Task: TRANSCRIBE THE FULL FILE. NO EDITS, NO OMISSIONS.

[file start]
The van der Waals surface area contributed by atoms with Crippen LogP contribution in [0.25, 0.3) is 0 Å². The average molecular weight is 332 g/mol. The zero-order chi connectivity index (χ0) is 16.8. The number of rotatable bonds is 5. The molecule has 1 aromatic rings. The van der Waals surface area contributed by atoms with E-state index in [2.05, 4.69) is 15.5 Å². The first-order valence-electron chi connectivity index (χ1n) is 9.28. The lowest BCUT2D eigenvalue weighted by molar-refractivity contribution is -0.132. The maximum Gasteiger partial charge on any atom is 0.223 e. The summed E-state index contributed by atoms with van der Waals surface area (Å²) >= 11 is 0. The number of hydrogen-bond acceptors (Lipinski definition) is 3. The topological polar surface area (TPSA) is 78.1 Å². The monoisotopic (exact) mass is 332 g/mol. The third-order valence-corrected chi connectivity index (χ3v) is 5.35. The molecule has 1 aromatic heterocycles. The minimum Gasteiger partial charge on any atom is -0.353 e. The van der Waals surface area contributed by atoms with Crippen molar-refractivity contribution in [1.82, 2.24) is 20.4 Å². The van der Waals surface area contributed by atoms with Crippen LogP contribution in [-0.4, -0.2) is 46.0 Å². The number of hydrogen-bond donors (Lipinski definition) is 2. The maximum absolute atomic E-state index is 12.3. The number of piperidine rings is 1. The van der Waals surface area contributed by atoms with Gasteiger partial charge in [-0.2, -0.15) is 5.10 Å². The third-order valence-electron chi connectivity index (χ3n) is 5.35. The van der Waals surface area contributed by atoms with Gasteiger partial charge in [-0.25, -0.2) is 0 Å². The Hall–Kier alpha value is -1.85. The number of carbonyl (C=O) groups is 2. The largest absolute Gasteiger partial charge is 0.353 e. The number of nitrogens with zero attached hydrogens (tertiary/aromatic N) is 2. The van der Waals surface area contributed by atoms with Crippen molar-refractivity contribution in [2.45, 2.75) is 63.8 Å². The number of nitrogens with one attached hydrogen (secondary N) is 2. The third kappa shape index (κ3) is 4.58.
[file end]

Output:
The van der Waals surface area contributed by atoms with Crippen LogP contribution in [0.25, 0.3) is 0 Å². The average molecular weight is 332 g/mol. The zero-order chi connectivity index (χ0) is 16.8. The number of rotatable bonds is 5. The molecule has 1 aromatic rings. The van der Waals surface area contributed by atoms with E-state index in [2.05, 4.69) is 15.5 Å². The first-order valence-electron chi connectivity index (χ1n) is 9.28. The lowest BCUT2D eigenvalue weighted by molar-refractivity contribution is -0.132. The maximum Gasteiger partial charge on any atom is 0.223 e. The summed E-state index contributed by atoms with van der Waals surface area (Å²) >= 11 is 0. The number of hydrogen-bond acceptors (Lipinski definition) is 3. The topological polar surface area (TPSA) is 78.1 Å². The monoisotopic (exact) mass is 332 g/mol. The third-order valence-corrected chi connectivity index (χ3v) is 5.35. The molecule has 1 aromatic heterocycles. The minimum Gasteiger partial charge on any atom is -0.353 e. The van der Waals surface area contributed by atoms with Crippen molar-refractivity contribution in [1.82, 2.24) is 20.4 Å². The van der Waals surface area contributed by atoms with Crippen LogP contribution in [-0.4, -0.2) is 46.0 Å². The number of hydrogen-bond donors (Lipinski definition) is 2. The maximum absolute atomic E-state index is 12.3. The number of piperidine rings is 1. The van der Waals surface area contributed by atoms with Gasteiger partial charge in [-0.2, -0.15) is 5.10 Å². The third-order valence-electron chi connectivity index (χ3n) is 5.35. The van der Waals surface area contributed by atoms with Gasteiger partial charge in [-0.25, -0.2) is 0 Å². The Hall–Kier alpha value is -1.85. The number of carbonyl (C=O) groups is 2. The largest absolute Gasteiger partial charge is 0.353 e. The number of nitrogens with zero attached hydrogens (tertiary/aromatic N) is 2. The van der Waals surface area contributed by atoms with Crippen molar-refractivity contribution in [2.45, 2.75) is 63.8 Å². The number of nitrogens with one attached hydrogen (secondary N) is 2. The third kappa shape index (κ3) is 4.58.